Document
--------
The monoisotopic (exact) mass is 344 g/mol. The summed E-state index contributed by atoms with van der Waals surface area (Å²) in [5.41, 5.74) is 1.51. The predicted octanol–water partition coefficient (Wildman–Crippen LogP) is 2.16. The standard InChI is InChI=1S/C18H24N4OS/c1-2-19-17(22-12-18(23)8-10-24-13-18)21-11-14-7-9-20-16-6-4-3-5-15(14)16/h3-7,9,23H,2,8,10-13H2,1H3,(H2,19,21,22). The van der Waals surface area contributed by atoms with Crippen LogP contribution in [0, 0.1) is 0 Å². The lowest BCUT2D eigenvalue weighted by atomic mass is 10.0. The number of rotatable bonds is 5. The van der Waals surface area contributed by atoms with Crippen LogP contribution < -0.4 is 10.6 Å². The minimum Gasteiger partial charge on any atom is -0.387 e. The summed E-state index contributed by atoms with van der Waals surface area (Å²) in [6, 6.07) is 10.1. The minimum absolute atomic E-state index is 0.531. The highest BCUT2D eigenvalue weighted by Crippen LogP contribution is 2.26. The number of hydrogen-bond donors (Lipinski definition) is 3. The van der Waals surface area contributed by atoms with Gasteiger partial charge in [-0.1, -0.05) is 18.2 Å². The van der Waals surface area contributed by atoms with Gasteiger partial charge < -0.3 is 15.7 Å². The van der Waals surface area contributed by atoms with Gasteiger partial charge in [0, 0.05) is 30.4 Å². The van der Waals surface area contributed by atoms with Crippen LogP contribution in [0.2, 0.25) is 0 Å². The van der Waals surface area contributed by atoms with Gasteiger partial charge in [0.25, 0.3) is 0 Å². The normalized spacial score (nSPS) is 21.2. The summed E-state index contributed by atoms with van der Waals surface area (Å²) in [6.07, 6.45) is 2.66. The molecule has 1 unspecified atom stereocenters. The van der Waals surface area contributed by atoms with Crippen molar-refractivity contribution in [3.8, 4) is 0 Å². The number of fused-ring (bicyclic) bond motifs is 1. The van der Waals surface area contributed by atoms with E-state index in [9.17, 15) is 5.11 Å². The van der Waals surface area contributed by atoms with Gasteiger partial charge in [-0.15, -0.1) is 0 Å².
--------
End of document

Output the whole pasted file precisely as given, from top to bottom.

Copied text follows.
The monoisotopic (exact) mass is 344 g/mol. The summed E-state index contributed by atoms with van der Waals surface area (Å²) in [5.41, 5.74) is 1.51. The predicted octanol–water partition coefficient (Wildman–Crippen LogP) is 2.16. The standard InChI is InChI=1S/C18H24N4OS/c1-2-19-17(22-12-18(23)8-10-24-13-18)21-11-14-7-9-20-16-6-4-3-5-15(14)16/h3-7,9,23H,2,8,10-13H2,1H3,(H2,19,21,22). The van der Waals surface area contributed by atoms with Crippen LogP contribution in [0, 0.1) is 0 Å². The lowest BCUT2D eigenvalue weighted by atomic mass is 10.0. The number of rotatable bonds is 5. The van der Waals surface area contributed by atoms with Crippen LogP contribution < -0.4 is 10.6 Å². The minimum Gasteiger partial charge on any atom is -0.387 e. The summed E-state index contributed by atoms with van der Waals surface area (Å²) in [6, 6.07) is 10.1. The minimum absolute atomic E-state index is 0.531. The highest BCUT2D eigenvalue weighted by Crippen LogP contribution is 2.26. The number of hydrogen-bond donors (Lipinski definition) is 3. The van der Waals surface area contributed by atoms with Gasteiger partial charge in [-0.1, -0.05) is 18.2 Å². The van der Waals surface area contributed by atoms with Gasteiger partial charge < -0.3 is 15.7 Å². The van der Waals surface area contributed by atoms with Gasteiger partial charge in [0, 0.05) is 30.4 Å². The van der Waals surface area contributed by atoms with Crippen LogP contribution in [0.2, 0.25) is 0 Å². The van der Waals surface area contributed by atoms with Gasteiger partial charge in [0.25, 0.3) is 0 Å². The normalized spacial score (nSPS) is 21.2. The summed E-state index contributed by atoms with van der Waals surface area (Å²) in [6.07, 6.45) is 2.66. The molecule has 1 unspecified atom stereocenters. The van der Waals surface area contributed by atoms with Crippen molar-refractivity contribution in [3.8, 4) is 0 Å². The number of fused-ring (bicyclic) bond motifs is 1. The van der Waals surface area contributed by atoms with E-state index in [9.17, 15) is 5.11 Å². The van der Waals surface area contributed by atoms with Gasteiger partial charge in [-0.15, -0.1) is 0 Å².